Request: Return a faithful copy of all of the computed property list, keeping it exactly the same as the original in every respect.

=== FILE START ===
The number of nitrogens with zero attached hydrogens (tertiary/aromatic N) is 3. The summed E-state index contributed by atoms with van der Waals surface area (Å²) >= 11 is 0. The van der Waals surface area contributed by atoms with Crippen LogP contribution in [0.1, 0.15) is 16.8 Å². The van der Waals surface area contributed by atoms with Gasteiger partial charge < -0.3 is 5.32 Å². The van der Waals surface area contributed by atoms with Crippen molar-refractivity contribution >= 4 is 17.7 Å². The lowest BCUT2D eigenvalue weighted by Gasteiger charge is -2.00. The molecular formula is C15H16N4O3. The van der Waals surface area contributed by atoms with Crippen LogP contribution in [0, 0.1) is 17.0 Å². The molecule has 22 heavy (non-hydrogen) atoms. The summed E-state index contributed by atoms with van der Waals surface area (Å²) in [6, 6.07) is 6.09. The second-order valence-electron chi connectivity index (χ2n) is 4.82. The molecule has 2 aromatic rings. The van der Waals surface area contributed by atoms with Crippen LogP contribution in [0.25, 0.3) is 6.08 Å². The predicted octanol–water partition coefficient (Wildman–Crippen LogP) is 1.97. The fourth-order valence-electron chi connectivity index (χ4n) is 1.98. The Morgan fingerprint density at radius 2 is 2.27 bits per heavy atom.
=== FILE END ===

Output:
The number of nitrogens with zero attached hydrogens (tertiary/aromatic N) is 3. The summed E-state index contributed by atoms with van der Waals surface area (Å²) >= 11 is 0. The van der Waals surface area contributed by atoms with Crippen LogP contribution in [0.1, 0.15) is 16.8 Å². The van der Waals surface area contributed by atoms with Gasteiger partial charge < -0.3 is 5.32 Å². The van der Waals surface area contributed by atoms with Crippen molar-refractivity contribution >= 4 is 17.7 Å². The lowest BCUT2D eigenvalue weighted by Gasteiger charge is -2.00. The molecular formula is C15H16N4O3. The van der Waals surface area contributed by atoms with Crippen LogP contribution in [0, 0.1) is 17.0 Å². The molecule has 22 heavy (non-hydrogen) atoms. The summed E-state index contributed by atoms with van der Waals surface area (Å²) in [6, 6.07) is 6.09. The second-order valence-electron chi connectivity index (χ2n) is 4.82. The molecule has 2 aromatic rings. The van der Waals surface area contributed by atoms with Crippen LogP contribution in [0.25, 0.3) is 6.08 Å². The predicted octanol–water partition coefficient (Wildman–Crippen LogP) is 1.97. The fourth-order valence-electron chi connectivity index (χ4n) is 1.98. The Morgan fingerprint density at radius 2 is 2.27 bits per heavy atom.